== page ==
1629 ENGLISH POETRY 1579-1830: SPENSER AND THE TRADITION

Sir John Beaumont

Michael Drayton, "To the deare Remembrance of his noble Friend, Sir John Beaumont, Baronet" Beaumont, Bosworth-field (1629) sig. a2-a2v.



This Posthumous, from the brave Parents Name,
Likely to be the heire of so much Fame,
Can have at all not portion by my prayse:
Onely this poore Branch of my with'ring Bayes
I offer to it; and am very glad,
I yet have this; which if I better had,
My Love should build an Altar, and thereon
Should offer up such Wreaths as long agone,
Those daring Grecians, and proud Romans crownd;
Giving that honour to their most Renown'd.

But that brave World is past, and we are light,
After those glorious dayes, into the night
Of these base times, which not one Heroe have,
Onely an empty Title, which the grave
Shall soone devoure; whence it no more shall sound,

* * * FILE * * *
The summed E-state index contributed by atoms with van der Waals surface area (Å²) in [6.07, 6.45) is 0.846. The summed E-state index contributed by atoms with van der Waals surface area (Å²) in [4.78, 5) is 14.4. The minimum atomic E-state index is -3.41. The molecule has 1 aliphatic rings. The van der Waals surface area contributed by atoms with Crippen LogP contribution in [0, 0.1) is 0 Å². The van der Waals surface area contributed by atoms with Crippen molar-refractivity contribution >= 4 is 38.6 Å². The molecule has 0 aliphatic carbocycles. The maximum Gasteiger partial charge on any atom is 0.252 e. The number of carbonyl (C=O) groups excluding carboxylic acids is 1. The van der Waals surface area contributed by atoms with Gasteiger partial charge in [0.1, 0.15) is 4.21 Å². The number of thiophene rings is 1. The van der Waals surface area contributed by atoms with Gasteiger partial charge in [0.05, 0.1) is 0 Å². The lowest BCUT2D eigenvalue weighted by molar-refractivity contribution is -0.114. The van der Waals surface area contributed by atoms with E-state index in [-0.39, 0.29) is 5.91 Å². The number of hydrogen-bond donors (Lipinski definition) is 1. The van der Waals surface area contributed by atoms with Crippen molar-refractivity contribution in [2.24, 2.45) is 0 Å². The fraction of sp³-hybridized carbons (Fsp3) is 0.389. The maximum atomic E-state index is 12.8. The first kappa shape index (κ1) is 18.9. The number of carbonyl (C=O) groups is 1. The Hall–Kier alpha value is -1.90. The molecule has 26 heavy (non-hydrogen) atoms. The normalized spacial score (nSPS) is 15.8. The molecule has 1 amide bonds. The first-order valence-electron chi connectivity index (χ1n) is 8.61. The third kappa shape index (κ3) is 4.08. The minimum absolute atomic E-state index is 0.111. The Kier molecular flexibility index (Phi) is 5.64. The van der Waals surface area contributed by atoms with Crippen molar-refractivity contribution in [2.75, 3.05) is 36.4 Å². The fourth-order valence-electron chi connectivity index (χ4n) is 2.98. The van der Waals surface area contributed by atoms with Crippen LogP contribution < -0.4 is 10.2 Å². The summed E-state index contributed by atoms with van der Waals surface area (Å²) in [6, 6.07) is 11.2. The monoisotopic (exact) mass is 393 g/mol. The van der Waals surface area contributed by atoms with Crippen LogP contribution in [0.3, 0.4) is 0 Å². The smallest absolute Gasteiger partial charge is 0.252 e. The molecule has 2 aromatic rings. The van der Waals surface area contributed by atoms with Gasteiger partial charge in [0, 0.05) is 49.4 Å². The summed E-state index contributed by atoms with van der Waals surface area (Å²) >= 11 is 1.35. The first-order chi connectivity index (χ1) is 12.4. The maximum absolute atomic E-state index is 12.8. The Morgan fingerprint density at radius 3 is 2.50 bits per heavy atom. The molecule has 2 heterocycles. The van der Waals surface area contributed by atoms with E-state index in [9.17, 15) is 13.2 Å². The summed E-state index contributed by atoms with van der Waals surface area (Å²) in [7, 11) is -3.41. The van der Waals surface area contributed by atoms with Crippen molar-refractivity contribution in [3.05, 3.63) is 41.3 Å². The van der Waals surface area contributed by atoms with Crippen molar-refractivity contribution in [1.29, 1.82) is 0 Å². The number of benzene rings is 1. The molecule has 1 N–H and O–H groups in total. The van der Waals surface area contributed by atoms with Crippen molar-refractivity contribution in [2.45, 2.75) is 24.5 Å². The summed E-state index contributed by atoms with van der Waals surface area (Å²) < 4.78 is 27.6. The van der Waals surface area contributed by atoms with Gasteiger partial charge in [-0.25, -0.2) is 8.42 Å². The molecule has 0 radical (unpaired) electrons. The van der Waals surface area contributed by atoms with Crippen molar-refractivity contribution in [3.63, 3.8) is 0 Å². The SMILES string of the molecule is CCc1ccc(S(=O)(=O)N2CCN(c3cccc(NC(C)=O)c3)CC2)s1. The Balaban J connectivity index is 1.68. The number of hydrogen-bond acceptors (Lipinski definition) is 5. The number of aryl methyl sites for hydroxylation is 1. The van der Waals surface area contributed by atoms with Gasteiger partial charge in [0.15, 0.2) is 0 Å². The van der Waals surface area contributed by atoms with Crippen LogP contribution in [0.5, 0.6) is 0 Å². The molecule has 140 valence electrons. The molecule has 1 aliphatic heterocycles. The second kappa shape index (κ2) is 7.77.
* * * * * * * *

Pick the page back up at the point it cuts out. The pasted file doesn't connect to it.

Which never got up higher then the ground.

Thy care for that which was not worth thy breath,
Brought on too soone thy much-lamented death.
But Heav'n was kind, and would not let thee see
The Plagues that must upon this Nation be,
By whom the Muses have neglected bin,
Which shall adde weight and measure to their sinne;
And bane already had this curse from us,
That in their pride they should grow barbarous.

There is no splendor, that our Pens can give
By our most labor'd lines, can make thee live
Like to thine owne, which able is to raise
So lasting pillars to prop up thy prayse,
As time shall hardly shake, untill it shall
Ruine those things, that with it selfe must fall.